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Larry Short

BComm, CPA, CGA, CIM®, CFP®, FCSI

Portfolio Manager & Executive Director, Private Client Group

Author

In Short: Secrets to Make Your Dollars Grow

In Short: Successful Investing During Turbulent Times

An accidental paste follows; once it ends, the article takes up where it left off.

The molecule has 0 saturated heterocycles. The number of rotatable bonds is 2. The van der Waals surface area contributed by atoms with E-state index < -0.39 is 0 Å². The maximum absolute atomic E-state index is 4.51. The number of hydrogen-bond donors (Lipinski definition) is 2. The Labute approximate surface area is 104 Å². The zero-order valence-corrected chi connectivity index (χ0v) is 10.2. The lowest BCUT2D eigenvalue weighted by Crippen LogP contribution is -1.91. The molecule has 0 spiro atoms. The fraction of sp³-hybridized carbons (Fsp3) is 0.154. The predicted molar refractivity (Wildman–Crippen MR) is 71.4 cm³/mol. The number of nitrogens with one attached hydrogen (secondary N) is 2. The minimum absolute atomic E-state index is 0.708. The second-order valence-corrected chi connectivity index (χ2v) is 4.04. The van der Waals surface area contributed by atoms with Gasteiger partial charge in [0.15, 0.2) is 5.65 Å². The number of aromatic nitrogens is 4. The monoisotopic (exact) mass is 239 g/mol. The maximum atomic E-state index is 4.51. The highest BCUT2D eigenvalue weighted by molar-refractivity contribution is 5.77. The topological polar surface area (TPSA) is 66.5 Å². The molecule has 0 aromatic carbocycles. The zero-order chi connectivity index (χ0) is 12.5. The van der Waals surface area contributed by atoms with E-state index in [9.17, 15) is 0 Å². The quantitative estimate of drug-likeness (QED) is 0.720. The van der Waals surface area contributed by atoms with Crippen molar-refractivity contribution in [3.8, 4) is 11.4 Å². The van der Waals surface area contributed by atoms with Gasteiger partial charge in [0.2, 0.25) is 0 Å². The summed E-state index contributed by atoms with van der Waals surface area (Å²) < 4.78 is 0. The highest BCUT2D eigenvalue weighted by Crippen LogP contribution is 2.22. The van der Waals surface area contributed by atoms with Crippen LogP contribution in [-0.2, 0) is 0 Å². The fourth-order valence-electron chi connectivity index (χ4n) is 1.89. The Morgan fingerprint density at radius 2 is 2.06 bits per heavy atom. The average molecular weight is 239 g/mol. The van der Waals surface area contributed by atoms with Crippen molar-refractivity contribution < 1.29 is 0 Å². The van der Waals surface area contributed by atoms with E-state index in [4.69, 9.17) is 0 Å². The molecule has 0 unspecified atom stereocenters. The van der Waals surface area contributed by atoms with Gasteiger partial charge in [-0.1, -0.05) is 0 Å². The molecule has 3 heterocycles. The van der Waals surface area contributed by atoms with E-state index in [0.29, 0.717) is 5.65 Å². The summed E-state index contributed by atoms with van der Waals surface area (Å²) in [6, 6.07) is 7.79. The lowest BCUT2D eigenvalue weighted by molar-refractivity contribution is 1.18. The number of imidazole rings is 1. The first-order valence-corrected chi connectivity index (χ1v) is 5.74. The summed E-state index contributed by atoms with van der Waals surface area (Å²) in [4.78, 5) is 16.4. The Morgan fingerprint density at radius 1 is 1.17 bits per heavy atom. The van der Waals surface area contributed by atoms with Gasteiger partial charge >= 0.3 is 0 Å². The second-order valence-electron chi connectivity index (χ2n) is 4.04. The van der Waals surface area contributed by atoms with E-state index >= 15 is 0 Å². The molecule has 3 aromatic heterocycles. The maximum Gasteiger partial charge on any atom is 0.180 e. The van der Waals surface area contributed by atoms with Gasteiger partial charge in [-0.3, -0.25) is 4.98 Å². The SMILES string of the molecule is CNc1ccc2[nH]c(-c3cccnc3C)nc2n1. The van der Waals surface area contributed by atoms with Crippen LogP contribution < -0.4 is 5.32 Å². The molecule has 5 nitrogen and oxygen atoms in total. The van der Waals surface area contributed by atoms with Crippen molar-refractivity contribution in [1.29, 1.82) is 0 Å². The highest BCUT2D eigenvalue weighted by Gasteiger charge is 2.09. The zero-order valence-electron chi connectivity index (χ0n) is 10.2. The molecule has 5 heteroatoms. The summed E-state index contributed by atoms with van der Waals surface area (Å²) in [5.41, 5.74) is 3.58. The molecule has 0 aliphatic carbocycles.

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HollisWealth® is a division of Industrial Alliance Securities Inc. (iA Securities), a member of the Canadian Investor Protection Fund (CIPF) and the Investment Industry Regulatory Organization of Canada (IIROC). iA Securities is a trade name and business name under which Industrial Alliance Securities Inc. operates. This information has been prepared by Larry Short, Portfolio Manager for HollisWealth®, a division of iA Securities, and does not necessarily reflect the opinion of iA Securities. The information contained in this document comes from sources we believe to be reliable, but we cannot guarantee its accuracy or reliability. The opinions expressed are based on an analysis and interpretation dating from the date of publication and are subject to change without notice. Furthermore, they do not constitute an offer or solicitation to buy or sell any the securities mentioned. The information contained herein may not apply to all types of investors. The Portfolio Manager can open accounts only in the provinces where he is registered. For more information about HollisWealth®, please consult the official website at www.holliswealth.com . ShortFinancial is a personal trade name of Larry Short.